Dr. Benjamin T. Reinke is a professional staff member of the majority staff of the Senate Committee on Energy and Natural Resources, under the leadership of Chairman Lisa Murkowski.

 Donna Attanasio — Moderator

Donna Attanasio — Moderator

SENIOR ADVISOR FOR ENERGY LAW PROGRAMS, PROFESSORIAL LECTURER IN LAW, THE GEORGE WASHINGTON UNIVERSITY LAW SCHOOL

Donna Attanasio joined The George Washington University Law School in July 2013 as Senior Advisor for Energy Law Programs, where she leads the Law School’s Sustainable Energy Initiative. 

According to a new report released by the Center for Climate and Energy Solutions at the conference: 

  • The nuclear reactors that have already shut down are being replaced mostly by natural gas, “sending U.S. emissions in the wrong direction.”
  • Noting that any federal policy driving nuclear power is unlikely in the near term, the report says action by states and corporations will be key.
  • Some states are already taking action, and New York’s electric-grid operator floated a proposal last week about how it could put a price on carbon emissions within its system, which would help nuclear plants.
  • Nuclear energy’s carbon-free attribute may not be attractive enough for cities and companies without coming up with a federal answer to store spent fuel: “solving the long-term waste challenge will likely be important to win support for nuclear power from cities and businesses.”

Center for Climate & Energy Solutions Nuclear Confernce

CESCoferencePhoto.jpg

May 9, 2018 10 a.m.- Noon Lerner Hall, First Floor George Washington University 2000 H St, NW Washington, DC

Nuclear power accounts for about 20% of US electricity and more than half its zero-emission generation. On May 9, @C2ES_ org discusses state & federal options for preventing #ZeroCarbonNuclear from being replaced by fossil fuel-fired electricity. https://www.c2es.org/event/zero-carbon-power-mai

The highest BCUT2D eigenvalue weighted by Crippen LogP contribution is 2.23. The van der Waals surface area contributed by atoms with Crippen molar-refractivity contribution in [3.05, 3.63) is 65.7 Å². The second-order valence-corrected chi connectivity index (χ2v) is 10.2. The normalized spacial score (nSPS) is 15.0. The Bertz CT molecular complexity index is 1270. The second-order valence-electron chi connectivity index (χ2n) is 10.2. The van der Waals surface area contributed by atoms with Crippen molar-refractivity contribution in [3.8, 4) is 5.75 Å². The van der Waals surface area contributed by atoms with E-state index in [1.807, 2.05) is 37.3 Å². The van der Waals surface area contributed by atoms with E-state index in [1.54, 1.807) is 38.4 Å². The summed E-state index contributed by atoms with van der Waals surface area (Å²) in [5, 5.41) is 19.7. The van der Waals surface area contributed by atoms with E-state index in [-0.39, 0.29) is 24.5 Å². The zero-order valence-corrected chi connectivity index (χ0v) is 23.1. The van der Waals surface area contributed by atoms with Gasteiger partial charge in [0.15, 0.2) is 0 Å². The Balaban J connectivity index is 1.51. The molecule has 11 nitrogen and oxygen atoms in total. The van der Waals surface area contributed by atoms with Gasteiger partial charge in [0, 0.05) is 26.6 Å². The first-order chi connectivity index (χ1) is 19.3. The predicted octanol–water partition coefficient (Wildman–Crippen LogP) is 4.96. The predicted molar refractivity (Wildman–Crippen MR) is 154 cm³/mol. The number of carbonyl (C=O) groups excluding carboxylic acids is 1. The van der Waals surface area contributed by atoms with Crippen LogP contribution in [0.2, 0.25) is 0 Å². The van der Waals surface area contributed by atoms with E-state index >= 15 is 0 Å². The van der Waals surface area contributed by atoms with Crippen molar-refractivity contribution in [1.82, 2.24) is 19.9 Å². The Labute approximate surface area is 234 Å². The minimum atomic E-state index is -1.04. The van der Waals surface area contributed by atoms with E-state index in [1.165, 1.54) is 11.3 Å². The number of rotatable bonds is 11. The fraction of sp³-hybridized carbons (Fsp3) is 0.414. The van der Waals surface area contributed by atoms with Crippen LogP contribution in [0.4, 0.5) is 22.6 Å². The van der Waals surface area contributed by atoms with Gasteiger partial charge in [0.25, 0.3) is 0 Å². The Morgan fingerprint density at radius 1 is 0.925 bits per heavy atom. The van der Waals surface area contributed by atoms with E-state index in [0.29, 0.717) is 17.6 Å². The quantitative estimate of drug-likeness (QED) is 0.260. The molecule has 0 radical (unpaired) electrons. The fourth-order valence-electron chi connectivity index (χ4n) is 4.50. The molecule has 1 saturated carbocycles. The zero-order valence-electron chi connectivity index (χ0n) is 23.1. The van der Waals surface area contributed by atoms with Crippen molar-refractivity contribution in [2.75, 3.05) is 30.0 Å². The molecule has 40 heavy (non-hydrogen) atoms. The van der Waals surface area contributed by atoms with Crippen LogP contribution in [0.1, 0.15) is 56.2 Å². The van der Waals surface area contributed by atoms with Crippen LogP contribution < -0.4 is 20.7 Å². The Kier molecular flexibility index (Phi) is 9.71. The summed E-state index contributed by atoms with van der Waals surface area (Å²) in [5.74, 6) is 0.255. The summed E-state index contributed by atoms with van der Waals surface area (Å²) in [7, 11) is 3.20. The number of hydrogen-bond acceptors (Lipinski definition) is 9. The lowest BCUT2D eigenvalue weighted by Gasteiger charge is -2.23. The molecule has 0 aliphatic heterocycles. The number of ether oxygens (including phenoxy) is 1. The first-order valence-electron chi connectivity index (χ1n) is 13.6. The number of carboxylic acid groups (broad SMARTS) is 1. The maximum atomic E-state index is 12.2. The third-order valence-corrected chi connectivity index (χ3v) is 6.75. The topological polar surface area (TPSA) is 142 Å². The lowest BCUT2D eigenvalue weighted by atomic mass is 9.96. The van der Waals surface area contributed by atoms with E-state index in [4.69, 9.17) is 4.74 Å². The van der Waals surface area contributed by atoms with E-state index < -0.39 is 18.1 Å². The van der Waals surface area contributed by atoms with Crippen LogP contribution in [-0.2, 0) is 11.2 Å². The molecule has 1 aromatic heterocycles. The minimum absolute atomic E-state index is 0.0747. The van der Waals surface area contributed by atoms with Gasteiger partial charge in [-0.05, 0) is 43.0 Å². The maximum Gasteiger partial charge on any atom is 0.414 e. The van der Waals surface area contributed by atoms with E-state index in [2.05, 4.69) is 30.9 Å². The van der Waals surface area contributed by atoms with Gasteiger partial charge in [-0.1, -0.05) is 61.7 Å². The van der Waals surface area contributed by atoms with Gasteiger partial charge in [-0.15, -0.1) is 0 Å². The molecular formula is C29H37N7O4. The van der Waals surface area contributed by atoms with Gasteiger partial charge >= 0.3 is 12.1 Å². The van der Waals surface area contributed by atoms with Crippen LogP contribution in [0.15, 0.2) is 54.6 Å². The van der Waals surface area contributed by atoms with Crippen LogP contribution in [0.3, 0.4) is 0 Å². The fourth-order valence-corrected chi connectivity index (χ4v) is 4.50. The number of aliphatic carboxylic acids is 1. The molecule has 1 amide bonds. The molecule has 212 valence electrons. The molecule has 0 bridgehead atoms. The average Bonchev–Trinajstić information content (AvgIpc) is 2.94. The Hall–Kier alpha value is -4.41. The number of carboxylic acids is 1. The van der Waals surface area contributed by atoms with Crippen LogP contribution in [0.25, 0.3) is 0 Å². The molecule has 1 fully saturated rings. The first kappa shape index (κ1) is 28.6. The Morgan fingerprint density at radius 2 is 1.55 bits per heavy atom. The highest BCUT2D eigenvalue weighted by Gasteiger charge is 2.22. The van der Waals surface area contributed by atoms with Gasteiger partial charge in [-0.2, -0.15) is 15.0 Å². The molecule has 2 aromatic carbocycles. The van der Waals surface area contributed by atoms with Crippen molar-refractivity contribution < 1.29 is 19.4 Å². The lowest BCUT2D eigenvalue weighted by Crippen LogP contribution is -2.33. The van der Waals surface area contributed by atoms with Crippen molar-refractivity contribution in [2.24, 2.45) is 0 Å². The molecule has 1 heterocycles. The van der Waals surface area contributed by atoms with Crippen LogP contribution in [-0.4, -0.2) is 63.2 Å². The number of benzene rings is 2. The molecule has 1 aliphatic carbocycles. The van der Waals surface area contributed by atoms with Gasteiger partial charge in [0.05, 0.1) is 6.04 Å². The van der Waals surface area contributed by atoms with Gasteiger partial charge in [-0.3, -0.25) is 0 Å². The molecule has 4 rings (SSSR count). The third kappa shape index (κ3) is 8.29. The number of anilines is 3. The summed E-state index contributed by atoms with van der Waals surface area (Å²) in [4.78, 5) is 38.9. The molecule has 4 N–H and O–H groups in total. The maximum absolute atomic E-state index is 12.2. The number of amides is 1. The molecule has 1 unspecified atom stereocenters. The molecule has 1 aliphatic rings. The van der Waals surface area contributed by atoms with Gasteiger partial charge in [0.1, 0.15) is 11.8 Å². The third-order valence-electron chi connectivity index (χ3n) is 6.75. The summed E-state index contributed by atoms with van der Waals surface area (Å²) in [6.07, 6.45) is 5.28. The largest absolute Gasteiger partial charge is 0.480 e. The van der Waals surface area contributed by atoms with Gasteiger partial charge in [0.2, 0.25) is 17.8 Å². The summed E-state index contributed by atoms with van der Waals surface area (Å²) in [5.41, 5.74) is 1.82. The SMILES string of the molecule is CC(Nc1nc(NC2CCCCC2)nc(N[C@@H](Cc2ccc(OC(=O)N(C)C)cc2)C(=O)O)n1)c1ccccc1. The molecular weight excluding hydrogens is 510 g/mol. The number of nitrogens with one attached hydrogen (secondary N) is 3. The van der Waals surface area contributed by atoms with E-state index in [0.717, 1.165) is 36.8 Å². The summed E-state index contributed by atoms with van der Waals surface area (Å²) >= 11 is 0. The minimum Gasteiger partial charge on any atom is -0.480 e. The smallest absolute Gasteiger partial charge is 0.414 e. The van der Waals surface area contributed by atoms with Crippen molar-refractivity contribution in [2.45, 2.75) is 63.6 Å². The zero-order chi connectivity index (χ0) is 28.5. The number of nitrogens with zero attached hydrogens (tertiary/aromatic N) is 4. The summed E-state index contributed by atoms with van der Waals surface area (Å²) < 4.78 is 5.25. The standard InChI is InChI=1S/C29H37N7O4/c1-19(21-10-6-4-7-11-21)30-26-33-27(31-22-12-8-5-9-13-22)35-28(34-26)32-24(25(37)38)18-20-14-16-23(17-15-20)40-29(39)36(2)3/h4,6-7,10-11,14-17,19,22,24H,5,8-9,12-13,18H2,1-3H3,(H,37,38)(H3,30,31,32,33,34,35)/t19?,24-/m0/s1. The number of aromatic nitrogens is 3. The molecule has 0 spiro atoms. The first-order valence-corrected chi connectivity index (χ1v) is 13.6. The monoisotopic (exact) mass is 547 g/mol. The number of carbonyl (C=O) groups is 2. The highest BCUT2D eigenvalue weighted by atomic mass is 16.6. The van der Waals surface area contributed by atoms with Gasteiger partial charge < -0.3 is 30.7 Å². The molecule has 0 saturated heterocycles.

PJM Wrong on Reliability Without FirstEnergy Nuclear Plants

The PJM deactivation analysis that planned retirements of three FirstEnergy nuclear facilities in Ohio — the 896 MW Davis Besse plant, the 1,247 MW Perry plant and the 1,811 MW Beaver Creek facility do not present a reliability threat in the short term is wrong.   The PJM conclusion does not include compliance with Environmental Protection Agency Criteria Pollutants, particularly ozone attainment requirements. 

The emissions free nuclear plants offset the nitrogen (NOx) loads from coal plants that contribute to the formation of smog.  Because wind and solar do not have the capability to replace baseload electrical power, natural gas will be the replacement fuel of choice.  Thus NOx from natural gas generation will contribute to the non attainment status for ozone, which reduces reliability if the PJM expects states to comply with the Clean Air Act.

 Davis Besse

Davis Besse

PJM is also relying on speculative new transmission projects to provide reliability.  Such a dice throw is unreasonable.  Approval of proposed transmission projects are meeting significant resistance and are not getting approvals all over the country.  PJM says it can retain reliability through projects already planned in its Regional Transmission Expansion Plan. Again, such planning does not account for PJM states being in none compliance of the Clean Air Act for ozone.  Ignoring health effects is not a good reliability plan.  Another speculative conclusion by PJM is that, even with the retirements, they expect to have sufficient generation and transmission capacity to withstand two concurrent asset outages — a so-called "n-1-1" event.  "They expect?"  This should be a surety, not an expectation.  It is anything but sure.

 Perry

Perry

The reliability analysis is too narrow and does not give credit for the unique attributes of theirnuclear plants, particularly the emission-free nature of this type of generation.  The PJM reliability study ignores the value that these units offer the grid in terms of fuel diversity and zero-carbon and nitrogen emissions generation.